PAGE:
Again, I struggled with indecision for a year while battling illness, constantly beating myself up for not being able to work. But I wonder if I had made the decision to rest and focus on my health earlier, would I have gotten better quicker?
Yet another example of the burden of indecision was the inner turmoil I experienced in my 20s. During this period, I couldn’t decide between a traditional career path or entrepreneurship.
While I was raised to believe that a certain type of career path would fulfil my potential, I also craved the freedom and flexibility of being self-employed. The mental clutter I carried for over a decade stemmed from this indecision. It wasn’t until my 30th birthday when I made the decision to let go of the pressure and expectations, that I felt truly free.
This decision didn’t solve all my problems, but it allowed me to fully commit to the life I wanted and eventually start my own business. Accepting our situation, our truth, and what we really want can be difficult, but once we do, it allows us to make a decision and move forward without the mental burden of indecision.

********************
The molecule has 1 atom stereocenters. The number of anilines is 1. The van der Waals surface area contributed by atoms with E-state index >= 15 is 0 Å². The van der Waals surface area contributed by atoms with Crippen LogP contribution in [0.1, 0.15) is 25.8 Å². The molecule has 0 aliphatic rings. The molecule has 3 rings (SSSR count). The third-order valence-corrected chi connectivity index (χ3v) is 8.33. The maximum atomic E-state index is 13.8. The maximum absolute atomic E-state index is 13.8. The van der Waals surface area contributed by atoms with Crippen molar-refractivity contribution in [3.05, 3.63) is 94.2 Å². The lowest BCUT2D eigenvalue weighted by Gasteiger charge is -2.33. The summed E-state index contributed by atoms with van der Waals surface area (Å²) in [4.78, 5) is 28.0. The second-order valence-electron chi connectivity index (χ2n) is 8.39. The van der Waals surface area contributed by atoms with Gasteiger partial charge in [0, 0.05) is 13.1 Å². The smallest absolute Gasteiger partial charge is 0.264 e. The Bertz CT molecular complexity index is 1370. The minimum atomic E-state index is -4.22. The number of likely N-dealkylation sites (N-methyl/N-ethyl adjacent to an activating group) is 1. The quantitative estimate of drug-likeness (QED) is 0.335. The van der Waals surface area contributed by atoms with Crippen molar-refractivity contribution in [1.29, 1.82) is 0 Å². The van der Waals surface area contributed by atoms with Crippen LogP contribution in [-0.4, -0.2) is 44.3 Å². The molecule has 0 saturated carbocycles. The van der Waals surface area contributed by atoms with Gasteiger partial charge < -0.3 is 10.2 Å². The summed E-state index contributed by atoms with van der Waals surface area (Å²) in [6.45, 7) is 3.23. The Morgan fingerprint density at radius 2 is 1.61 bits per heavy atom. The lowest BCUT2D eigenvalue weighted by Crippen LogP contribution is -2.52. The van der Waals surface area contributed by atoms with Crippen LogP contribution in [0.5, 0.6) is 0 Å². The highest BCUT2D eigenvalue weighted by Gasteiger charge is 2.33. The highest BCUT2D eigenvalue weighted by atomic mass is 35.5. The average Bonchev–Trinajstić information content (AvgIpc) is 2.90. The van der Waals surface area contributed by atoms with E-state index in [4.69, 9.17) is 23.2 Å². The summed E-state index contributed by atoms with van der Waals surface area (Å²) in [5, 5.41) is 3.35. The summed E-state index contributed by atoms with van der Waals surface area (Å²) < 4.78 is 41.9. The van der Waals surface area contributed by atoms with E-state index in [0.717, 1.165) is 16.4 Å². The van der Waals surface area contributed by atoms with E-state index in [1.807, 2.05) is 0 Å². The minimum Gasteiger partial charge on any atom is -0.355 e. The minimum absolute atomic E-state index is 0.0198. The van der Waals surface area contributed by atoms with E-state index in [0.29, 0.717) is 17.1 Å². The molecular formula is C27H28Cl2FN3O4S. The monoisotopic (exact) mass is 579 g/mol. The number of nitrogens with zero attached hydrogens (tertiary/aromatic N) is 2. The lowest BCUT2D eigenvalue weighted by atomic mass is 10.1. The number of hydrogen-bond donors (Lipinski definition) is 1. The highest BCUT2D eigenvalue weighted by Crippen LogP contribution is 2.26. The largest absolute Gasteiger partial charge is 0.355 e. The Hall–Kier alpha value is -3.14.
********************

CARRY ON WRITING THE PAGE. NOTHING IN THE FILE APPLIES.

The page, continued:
Lesson 2: Why You Must Test Your Values and Priorities
The concept of values and priorities in life is well-known, but it’s not until we’re forced to put them to the test that we truly understand their importance.
After all, most of us don’t need to examine our priorities closely because things are going well in our lives. We might feel overwhelmed, but we get by because we have the capacity to manage our overflowing to-do lists.
However, when we face adversity, such as illness or financial struggles, we’re forced to examine what’s truly essential because we suddenly have less time, energy, or other resources.
I experienced this firsthand when I became unwell and had to reexamine my priorities for my business. While there were many important tasks, I realised the people who trusted me to work with them in my paid programs were my number one priority.